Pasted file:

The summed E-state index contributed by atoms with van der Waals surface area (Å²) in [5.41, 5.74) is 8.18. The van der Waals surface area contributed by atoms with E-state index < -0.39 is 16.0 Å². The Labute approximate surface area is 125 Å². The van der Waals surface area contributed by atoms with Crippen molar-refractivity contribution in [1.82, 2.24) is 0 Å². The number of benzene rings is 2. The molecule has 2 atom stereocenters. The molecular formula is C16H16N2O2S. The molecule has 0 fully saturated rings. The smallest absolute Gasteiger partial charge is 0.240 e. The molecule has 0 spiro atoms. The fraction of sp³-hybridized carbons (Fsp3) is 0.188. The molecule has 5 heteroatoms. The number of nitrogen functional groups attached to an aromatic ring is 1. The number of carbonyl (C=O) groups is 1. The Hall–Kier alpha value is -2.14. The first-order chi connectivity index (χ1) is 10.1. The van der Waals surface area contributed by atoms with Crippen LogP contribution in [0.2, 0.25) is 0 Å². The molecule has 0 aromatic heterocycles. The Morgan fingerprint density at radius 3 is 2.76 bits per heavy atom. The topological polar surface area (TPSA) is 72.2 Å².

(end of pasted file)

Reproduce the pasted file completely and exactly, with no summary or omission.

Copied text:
The summed E-state index contributed by atoms with van der Waals surface area (Å²) in [5.41, 5.74) is 8.18. The van der Waals surface area contributed by atoms with E-state index < -0.39 is 16.0 Å². The Labute approximate surface area is 125 Å². The van der Waals surface area contributed by atoms with Crippen molar-refractivity contribution in [1.82, 2.24) is 0 Å². The number of benzene rings is 2. The molecule has 2 atom stereocenters. The molecular formula is C16H16N2O2S. The molecule has 0 fully saturated rings. The smallest absolute Gasteiger partial charge is 0.240 e. The molecule has 0 spiro atoms. The fraction of sp³-hybridized carbons (Fsp3) is 0.188. The molecule has 5 heteroatoms. The number of nitrogen functional groups attached to an aromatic ring is 1. The number of carbonyl (C=O) groups is 1. The Hall–Kier alpha value is -2.14. The first-order chi connectivity index (χ1) is 10.1. The van der Waals surface area contributed by atoms with Crippen LogP contribution in [0.2, 0.25) is 0 Å². The molecule has 0 aromatic heterocycles. The Morgan fingerprint density at radius 3 is 2.76 bits per heavy atom. The topological polar surface area (TPSA) is 72.2 Å².